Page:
A couple of weeks ago I got an update from the folks at InRule. InRule was founded in 2002 in Chicago and has 100+ customers. Their focus, like most business rules vendors, is on dynamic decisioning and process agility. They estimate that nearly half their prospective customers are also doing BPM not just rules. InRule is exclusively focused on .NET . While its customers initially cane from financial services and Insurance, their customers now span most industries. They are, as you would expect, an active Microsoft partner and a member of the Microsoft Business Process Alliance (one of several rules vendors).
InRule has three products – the flagship one, InRule for BizTalk Server and InRule for Workflow Foundation. In each case they provide authoring, catalog (repository), SDK, and execution server components. Neither of the rules engines Microsoft has embedded in Biztalk and Workflow Foundation are designed for business users to maintain rules. Adding this capability and extending the base Microsoft platform are where InRule adds value.
Their value proposition is a pretty standard business rules one, focused on quick time to value and the right tools for different users. Microsoft tends to be very focused on developers but InRule adds a focus on business users/analysts and process owners. They have made their product easily embeddable and have garnered lots of ISV interest. They also have some multi-platform customers who have bought another vendor’s Java offering but have chosen InRule over the established vendor’s .Net product.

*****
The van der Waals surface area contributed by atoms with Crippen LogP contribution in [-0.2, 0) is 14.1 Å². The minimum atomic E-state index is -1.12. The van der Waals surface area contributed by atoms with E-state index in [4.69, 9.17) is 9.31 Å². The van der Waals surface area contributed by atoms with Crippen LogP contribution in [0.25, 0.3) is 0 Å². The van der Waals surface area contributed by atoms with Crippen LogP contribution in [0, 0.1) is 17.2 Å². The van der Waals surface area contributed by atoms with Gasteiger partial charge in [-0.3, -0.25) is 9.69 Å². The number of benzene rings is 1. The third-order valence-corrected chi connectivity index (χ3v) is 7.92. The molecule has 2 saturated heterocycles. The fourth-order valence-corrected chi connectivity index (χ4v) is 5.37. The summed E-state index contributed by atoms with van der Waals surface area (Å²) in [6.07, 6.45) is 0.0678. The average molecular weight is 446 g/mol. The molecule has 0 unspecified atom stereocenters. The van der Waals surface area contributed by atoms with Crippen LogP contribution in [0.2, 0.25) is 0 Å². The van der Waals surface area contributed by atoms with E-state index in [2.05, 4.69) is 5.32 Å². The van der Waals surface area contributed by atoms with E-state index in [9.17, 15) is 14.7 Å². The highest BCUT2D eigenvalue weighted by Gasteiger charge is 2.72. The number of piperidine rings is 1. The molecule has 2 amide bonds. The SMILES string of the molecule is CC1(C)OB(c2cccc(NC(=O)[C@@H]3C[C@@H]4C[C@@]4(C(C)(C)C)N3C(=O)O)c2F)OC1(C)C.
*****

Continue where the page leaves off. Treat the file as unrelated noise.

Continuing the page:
InRule is focused on decision points in business processes and on delivering dynamic decisioning at this point. For instance, in a Basel II process a company initially had scorecards in Excel, this was replaced by a web application but the business users liked the control they had with Excel and IT’s web application was too hard to change – they rapidly got a backlog – so they adopted rules. Other companies are moving to SOA and have multiple systems with redundant logic and use a decision service to get the shared logic.
The flagship product has a catalog similar to SourceSafe/TeamServer, authoring and verification, an SDK and potential customer authoring. Rules can be stored in the catalog and pushed to the run time engine. Decision tables, constrained rule editing, value lists and easy to build custom applications are supported. The catalog has versioning, check-in/check-out, permissions, promotion, labeling etc
InRule for BizTalk Server is built on the flagship product (includes all its capabilities) and includes a BizTalk adaptor and has static classes added to Biztalk to call the InRule engine. Biztalk’s rule engine has rete-based inferencing and a repository but lacks IF THEN ELSE logic, which makes authoring and maintaining complex logic very difficult, as nested IF statements must be used. The BizTalk rule engine has a very weak user interface for rule editing (Rules Composer).
InRule for WindowsWorkflow Foundation uses the WF rule engine, adding authoring and management capabilities; the product uses their own editing controls and runs as win components. The rule engine in the Workflow Foundation is ruleset-based, compiled into code and handles sequential and some forward chaining. InRule provides verification tools and irDeveloper – a very thin version of their SDK as the Workflow Foundation rue engine only runs against object graphs- no database or XSD support. The catalog is the same as the main InRule product. InRule extends the Workflow Foundation rule engine to handle notifications, complex functions etc – typically those at the Excel/VBA intersection. There is no support for patterns or the XML/SQL stuff from the main engine. It should be noted that all InRule products can be called from WF workflows (or any BPM tool).